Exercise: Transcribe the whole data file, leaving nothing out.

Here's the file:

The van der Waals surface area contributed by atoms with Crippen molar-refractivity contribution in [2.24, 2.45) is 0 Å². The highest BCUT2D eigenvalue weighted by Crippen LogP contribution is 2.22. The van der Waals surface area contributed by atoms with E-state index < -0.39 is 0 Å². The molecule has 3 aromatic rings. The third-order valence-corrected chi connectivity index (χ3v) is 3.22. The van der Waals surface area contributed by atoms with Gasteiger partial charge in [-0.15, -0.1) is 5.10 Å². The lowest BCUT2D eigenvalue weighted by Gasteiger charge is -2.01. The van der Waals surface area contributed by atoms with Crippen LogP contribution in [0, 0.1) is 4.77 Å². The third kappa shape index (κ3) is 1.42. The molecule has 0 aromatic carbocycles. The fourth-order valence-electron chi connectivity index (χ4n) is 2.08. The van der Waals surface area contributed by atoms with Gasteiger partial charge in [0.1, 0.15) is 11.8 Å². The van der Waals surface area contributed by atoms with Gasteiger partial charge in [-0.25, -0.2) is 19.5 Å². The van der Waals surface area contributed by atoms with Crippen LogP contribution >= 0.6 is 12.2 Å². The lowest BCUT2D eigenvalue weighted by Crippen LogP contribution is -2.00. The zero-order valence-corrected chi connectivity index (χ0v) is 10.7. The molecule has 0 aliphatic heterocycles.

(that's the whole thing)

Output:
The van der Waals surface area contributed by atoms with Crippen molar-refractivity contribution in [2.24, 2.45) is 0 Å². The highest BCUT2D eigenvalue weighted by Crippen LogP contribution is 2.22. The van der Waals surface area contributed by atoms with E-state index < -0.39 is 0 Å². The molecule has 3 aromatic rings. The third-order valence-corrected chi connectivity index (χ3v) is 3.22. The van der Waals surface area contributed by atoms with Gasteiger partial charge in [-0.15, -0.1) is 5.10 Å². The lowest BCUT2D eigenvalue weighted by Gasteiger charge is -2.01. The van der Waals surface area contributed by atoms with Crippen LogP contribution in [0, 0.1) is 4.77 Å². The third kappa shape index (κ3) is 1.42. The molecule has 0 aromatic carbocycles. The fourth-order valence-electron chi connectivity index (χ4n) is 2.08. The van der Waals surface area contributed by atoms with Gasteiger partial charge in [0.1, 0.15) is 11.8 Å². The van der Waals surface area contributed by atoms with Gasteiger partial charge in [-0.25, -0.2) is 19.5 Å². The van der Waals surface area contributed by atoms with Crippen LogP contribution >= 0.6 is 12.2 Å². The lowest BCUT2D eigenvalue weighted by Crippen LogP contribution is -2.00. The zero-order valence-corrected chi connectivity index (χ0v) is 10.7. The molecule has 0 aliphatic heterocycles.